A prominent journalist has written an open letter to the federal government’s fake news debunker, warning her that she’s destroying her future and urging her to change course.
Ana Elizabeth García Vilchis has been presenting the “Who’s who in the lies of the week” segment at President López Obrador’s Wednesday morning press conference since the middle of last year.
Azucena Uresti, a television and radio presenter who García has accused of propagating fake news, published a letter to the government spokeswoman on the website Opinión 51 on Tuesday.
“I don’t know you. I heard about you in June last year when the awful section you lead every Wednesday was created,” the letter starts.
“… I just know that you’re 32, you were the web coordinator at a news site and you studied social anthropology at the Puebla Autonomous University,” Uresti wrote.
“… Why am I writing you these lines? Firstly because of my unsuccessful attempts to set up a journalistic interview with you; secondly because you have referred to me with lies from the National Palace; and thirdly and most importantly because I believe – and hopefully I’m wrong – that you’re destroying your future,” she wrote.
Uresti told García that she was writing not to defend herself but to offer advice as if she were her friend, sister or mother.
“… Every week that I see you there standing in front of everyone at the National Palace, reading a script that isn’t yours, I feel sad,” she wrote.
“… You don’t take ownership of the script either because you stutter, overact, sweat [and] your voice trembles. And that tells me that deep down you don’t feel comfortable with what you’re doing. Those who promised you that you would be the defender of the truth lied to you; those who promised to catapult your political career … lied to you,” Uresti said.
She acknowledged that journalism has its faults but asserted that all journalism “must be free and branding critical journalists as traitors or coup plotters is an attack against that freedom.”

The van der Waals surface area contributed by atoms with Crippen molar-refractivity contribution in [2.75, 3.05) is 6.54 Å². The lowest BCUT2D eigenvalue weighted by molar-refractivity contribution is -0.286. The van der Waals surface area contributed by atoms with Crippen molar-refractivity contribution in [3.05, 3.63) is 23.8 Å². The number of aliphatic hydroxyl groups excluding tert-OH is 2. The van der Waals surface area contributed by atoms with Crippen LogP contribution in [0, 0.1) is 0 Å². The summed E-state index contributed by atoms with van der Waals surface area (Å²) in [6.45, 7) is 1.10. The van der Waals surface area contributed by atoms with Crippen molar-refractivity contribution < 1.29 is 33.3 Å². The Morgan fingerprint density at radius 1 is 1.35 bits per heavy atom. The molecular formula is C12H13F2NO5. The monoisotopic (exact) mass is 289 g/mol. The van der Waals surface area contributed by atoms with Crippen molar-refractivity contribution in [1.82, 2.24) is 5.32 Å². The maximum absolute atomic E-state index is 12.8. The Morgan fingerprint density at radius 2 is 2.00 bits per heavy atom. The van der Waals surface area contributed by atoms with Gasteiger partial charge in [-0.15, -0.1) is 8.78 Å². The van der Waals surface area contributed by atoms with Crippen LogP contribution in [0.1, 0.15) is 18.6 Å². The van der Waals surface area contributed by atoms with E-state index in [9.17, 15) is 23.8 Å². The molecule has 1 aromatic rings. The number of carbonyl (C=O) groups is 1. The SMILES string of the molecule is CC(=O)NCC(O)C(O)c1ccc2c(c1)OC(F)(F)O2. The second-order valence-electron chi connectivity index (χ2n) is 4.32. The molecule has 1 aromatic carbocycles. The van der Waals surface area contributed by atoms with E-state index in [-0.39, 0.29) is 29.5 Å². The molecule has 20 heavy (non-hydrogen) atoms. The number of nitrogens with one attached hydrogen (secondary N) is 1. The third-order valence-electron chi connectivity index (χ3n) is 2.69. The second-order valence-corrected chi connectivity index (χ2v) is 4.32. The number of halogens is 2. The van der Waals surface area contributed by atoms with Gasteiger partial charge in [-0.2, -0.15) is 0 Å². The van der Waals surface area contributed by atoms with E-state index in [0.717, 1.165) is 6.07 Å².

“… You’re too young to mark your professional future in this way and to each week be the target of such brutal violence while the men who write what you read hide behind the president,” Uresti wrote, apparently referring to online abuse.
“You have time to change course, to fight your own battles and not become a single-use cartridge, to remember that their adversaries are not necessarily yours,” she said.
“Say what you believe and have researched, defend the government in which you have placed your trust but don’t allow yourself to be an instrument of politics or revenge. Be free and let it be your choice that determines your path. With female solidarity, Azucena Uresti.”
A day after the letter was published, García took aim at the journalist in her weekly appearance at the National Palace, asserting that she had made a false claim about the governor of Veracruz on Twitter.
She concluded her remarks with a “reflection” on the segment she has been presenting for the past six months.
“This section was begun to provide a service to the public, to bring to light and refute the fake news that involves the federal government. Neither media outlets nor journalists are stigmatized here, we only cite lies and expose the replicators of falsehoods. If media outlets and names of journalists appear it’s for didactic purposes, it’s not anything personal,” García said.
“There is a clear campaign of disinformation to undermine the projects and works that this government is carrying out. … But even though they defend hidden economic or political interests or simply have bad faith, time will put everyone in their place.”
Mexico News Daily